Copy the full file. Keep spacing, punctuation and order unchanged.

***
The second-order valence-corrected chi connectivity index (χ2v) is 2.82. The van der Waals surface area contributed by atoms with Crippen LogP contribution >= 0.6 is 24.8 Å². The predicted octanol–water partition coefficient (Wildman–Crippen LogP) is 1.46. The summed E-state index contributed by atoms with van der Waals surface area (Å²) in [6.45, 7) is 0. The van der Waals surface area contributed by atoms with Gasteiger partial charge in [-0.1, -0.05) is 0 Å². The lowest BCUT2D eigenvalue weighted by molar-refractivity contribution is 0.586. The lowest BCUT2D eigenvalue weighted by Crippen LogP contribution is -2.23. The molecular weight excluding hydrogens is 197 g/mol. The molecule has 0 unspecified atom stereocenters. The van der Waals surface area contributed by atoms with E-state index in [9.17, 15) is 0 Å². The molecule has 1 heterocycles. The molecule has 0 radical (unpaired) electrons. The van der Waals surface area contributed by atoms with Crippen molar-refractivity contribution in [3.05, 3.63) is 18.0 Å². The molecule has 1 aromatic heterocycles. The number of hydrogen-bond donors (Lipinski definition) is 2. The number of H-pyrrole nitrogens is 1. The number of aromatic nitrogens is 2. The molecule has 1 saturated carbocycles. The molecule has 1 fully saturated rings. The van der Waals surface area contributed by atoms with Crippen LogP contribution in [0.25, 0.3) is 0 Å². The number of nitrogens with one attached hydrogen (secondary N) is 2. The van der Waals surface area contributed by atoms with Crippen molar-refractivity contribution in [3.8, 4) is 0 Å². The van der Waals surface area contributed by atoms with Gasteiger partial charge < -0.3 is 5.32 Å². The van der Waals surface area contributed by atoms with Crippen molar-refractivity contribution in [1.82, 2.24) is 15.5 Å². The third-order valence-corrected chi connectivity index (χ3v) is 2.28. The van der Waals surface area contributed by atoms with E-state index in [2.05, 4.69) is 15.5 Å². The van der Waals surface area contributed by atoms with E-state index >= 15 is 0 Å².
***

The second-order valence-corrected chi connectivity index (χ2v) is 2.82. The van der Waals surface area contributed by atoms with Crippen LogP contribution >= 0.6 is 24.8 Å². The predicted octanol–water partition coefficient (Wildman–Crippen LogP) is 1.46. The summed E-state index contributed by atoms with van der Waals surface area (Å²) in [6.45, 7) is 0. The van der Waals surface area contributed by atoms with Gasteiger partial charge in [-0.1, -0.05) is 0 Å². The lowest BCUT2D eigenvalue weighted by molar-refractivity contribution is 0.586. The lowest BCUT2D eigenvalue weighted by Crippen LogP contribution is -2.23. The molecular weight excluding hydrogens is 197 g/mol. The molecule has 0 unspecified atom stereocenters. The van der Waals surface area contributed by atoms with E-state index in [9.17, 15) is 0 Å². The molecule has 1 heterocycles. The molecule has 0 radical (unpaired) electrons. The van der Waals surface area contributed by atoms with Crippen molar-refractivity contribution in [3.05, 3.63) is 18.0 Å². The molecule has 1 aromatic heterocycles. The number of hydrogen-bond donors (Lipinski definition) is 2. The number of H-pyrrole nitrogens is 1. The number of aromatic nitrogens is 2. The molecule has 1 saturated carbocycles. The molecule has 1 fully saturated rings. The van der Waals surface area contributed by atoms with Crippen LogP contribution in [0.25, 0.3) is 0 Å². The number of nitrogens with one attached hydrogen (secondary N) is 2. The van der Waals surface area contributed by atoms with Crippen molar-refractivity contribution in [3.8, 4) is 0 Å². The van der Waals surface area contributed by atoms with Gasteiger partial charge < -0.3 is 5.32 Å². The van der Waals surface area contributed by atoms with Crippen molar-refractivity contribution in [1.82, 2.24) is 15.5 Å². The third-order valence-corrected chi connectivity index (χ3v) is 2.28. The van der Waals surface area contributed by atoms with E-state index in [2.05, 4.69) is 15.5 Å². The van der Waals surface area contributed by atoms with E-state index >= 15 is 0 Å².